DISCUSSION

Defendants claim that they have the right to require revenue-raising franchise agreements or tolls as a pre-condition to the use of public streets by telephone companies. While municipalities have the authority to enact regulations relating to the use of the public streets and to charge reasonable regulatory fees for such use, they do not have the authority to hold the public streets hostage as a means of raising revenue. (Village of Lombard v. Illinois Bell Telephone Co. (1950), 405 Ill. 209, 217-18, 90 N.E.2d 105.) Defendants, by classifying their current attempt to raise revenue as franchise agreements, are attempting to circumvent both this court's previous holdings prohibiting municipalities from charging rent for the use of city streets (Village of Lombard, 405 Ill. at 216, 90 N.E.2d 105) and the statutory requirement that the taxing of a telecommunications company must be based upon the business originating within the corporate limits of the municipality (Ill.Rev.Stat.1987, ch. 24, par. 8-11-2(1)).

It needs to be borne in mind that AT & T is not seeking permission to use city streets for the operation of a business within city limits such as a garbage collection service, a street railway, a cable TV franchise, etc. That is to say, they do not seek to garner revenue from the use of city streets. What is sought here is different in character from what would normally be considered a franchise-type business seeking protection, licensing and special privileges for the use of city streets. No person or entity within any of the municipalities in this case is to be connected to or have the use of the fiber optic cable which is sought to be laid. All that plaintiffs seek here is to get from one side of town to the other.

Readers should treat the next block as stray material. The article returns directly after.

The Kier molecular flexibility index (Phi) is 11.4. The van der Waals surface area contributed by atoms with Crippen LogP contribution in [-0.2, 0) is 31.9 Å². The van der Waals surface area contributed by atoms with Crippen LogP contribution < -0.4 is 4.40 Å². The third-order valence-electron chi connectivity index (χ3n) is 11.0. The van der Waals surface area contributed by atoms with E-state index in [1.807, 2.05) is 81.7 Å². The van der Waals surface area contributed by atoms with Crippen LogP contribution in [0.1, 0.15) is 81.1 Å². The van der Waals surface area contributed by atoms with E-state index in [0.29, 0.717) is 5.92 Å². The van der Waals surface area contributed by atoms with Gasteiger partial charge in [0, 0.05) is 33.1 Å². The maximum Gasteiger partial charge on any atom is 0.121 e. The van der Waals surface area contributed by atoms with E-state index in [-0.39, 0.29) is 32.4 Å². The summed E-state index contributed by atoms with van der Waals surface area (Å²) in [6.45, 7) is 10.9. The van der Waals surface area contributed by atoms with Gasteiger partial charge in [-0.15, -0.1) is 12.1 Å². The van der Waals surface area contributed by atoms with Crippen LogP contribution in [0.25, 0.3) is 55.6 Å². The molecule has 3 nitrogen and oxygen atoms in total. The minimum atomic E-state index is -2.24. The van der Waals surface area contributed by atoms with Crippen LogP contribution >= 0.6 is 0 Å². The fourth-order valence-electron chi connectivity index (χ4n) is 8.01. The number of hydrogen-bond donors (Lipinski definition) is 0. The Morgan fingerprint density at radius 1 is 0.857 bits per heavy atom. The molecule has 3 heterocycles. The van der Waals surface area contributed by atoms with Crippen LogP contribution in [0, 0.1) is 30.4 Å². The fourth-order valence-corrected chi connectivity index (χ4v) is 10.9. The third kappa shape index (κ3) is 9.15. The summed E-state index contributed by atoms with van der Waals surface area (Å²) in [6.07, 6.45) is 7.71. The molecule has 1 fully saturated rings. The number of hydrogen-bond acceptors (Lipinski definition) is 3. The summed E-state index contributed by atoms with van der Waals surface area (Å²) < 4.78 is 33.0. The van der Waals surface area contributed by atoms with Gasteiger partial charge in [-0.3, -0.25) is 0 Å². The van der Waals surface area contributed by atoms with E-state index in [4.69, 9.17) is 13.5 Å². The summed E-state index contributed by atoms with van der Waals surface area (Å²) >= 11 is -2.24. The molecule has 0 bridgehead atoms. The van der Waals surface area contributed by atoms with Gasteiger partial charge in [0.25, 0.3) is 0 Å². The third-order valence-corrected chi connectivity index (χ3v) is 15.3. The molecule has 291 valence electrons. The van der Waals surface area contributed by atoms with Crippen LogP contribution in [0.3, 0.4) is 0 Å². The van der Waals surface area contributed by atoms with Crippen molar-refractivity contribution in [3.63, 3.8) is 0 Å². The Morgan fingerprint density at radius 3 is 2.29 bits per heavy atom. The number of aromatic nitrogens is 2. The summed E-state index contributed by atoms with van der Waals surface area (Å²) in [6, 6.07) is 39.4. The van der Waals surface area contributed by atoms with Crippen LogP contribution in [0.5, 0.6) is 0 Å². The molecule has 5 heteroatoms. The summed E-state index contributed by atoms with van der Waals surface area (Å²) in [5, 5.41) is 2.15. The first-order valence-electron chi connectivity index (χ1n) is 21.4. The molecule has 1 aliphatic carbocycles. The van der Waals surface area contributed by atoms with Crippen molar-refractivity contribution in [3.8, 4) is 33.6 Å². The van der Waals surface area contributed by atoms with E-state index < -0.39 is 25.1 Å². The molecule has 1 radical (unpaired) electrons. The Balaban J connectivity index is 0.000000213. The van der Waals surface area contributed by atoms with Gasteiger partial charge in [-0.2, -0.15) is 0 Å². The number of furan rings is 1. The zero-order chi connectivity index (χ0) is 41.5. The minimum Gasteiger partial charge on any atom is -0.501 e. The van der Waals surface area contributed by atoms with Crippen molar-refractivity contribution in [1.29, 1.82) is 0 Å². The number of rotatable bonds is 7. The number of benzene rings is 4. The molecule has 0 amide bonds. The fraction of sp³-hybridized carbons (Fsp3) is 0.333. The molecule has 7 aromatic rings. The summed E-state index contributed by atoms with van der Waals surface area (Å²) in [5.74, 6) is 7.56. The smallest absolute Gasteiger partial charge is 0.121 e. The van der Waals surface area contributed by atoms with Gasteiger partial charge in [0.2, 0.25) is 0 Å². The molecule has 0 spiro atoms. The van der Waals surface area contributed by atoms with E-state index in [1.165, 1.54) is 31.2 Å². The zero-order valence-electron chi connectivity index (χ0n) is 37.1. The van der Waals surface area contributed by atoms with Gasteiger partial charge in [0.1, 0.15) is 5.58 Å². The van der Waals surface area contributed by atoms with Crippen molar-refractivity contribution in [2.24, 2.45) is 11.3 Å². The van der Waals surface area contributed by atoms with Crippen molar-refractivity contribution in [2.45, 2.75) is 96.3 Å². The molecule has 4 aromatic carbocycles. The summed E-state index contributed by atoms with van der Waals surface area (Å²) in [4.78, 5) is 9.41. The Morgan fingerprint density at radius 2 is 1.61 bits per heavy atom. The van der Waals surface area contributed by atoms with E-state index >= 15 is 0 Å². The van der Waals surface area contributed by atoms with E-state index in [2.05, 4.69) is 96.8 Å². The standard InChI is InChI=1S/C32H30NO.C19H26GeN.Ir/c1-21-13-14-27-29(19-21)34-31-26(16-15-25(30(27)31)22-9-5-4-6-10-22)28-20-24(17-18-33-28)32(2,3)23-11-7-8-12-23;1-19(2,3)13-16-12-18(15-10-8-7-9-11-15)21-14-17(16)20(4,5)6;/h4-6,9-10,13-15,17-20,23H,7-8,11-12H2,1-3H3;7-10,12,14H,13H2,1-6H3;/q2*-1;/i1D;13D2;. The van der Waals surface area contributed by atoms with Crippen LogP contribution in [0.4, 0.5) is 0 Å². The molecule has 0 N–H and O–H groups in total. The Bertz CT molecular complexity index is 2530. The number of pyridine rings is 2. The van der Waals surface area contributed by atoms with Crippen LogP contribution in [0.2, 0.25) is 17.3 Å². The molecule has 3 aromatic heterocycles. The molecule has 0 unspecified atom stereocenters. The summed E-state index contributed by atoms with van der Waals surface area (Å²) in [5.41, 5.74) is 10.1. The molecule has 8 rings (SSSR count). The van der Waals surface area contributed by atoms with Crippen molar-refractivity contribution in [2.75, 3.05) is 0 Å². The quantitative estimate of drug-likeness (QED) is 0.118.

Regardless of the name given to this particular method of revenue enhancement, whether it is called a franchise, a rental fee or a tax, it is, in its essence, a toll. Parenthetically, it is to be noted that there are 1,281 cities and villages in Illinois, 102 counties and 1,434 townships, each of which maintain travelled ways. If each of these governmental units had the right to charge tolls for conduits going under and over their streets, the effect would amount to legalized extortion and a crippling of communication and commerce as we know it.

Municipalities do not possess proprietary powers over the public streets. They only possess regulatory powers. The public streets are held in trust for the use of the public. While numerous powers and rights regarding public streets have been granted to municipalities by the General Assembly, they are all regulatory in character, and do not grant any authority to rent or to lease parts, or all, of a public street. Village of Lombard, 405 Ill. at 216, 90 N.E.2d 105.

Defendants cite several cases as authority for the proposition that the right to demand a franchise fee is an exercise of the municipalities' proprietary power over public property. The principal cases relied on by the defendants, however, were all decided prior to this court's decision in Village of Lombard v. Illinois Bell Telephone Co. (1950), 405 Ill. 209, 90 N.E.2d 105. (See City of Springfield v. Inter-State Independent Telephone & Telegraph Co. (1917), 279 Ill. 324, 116 N.E. 631; Chicago General Ry. Co. v. City of Chicago (1898), 176 Ill. 253, 52 N.E. 880.) In Village of Lombard, this court held that the powers a municipality has over its streets are all regulatory in character and a municipality has no authority to rent part or all of the public streets. (Village of Lombard, 405 Ill. at 216, 90 N.E.2d 105.) It has been argued that the Lombard decision is no longer good law, because five years after it was announced, the General Assembly *1045 amended the Revised Cities and Villages Act to include a provision allowing municipalities the right to collect compensation for the use of public streets. (Ill.Rev.Stat. 1955, ch. 24, par. 23-113.) Today the relevant statutory section provides: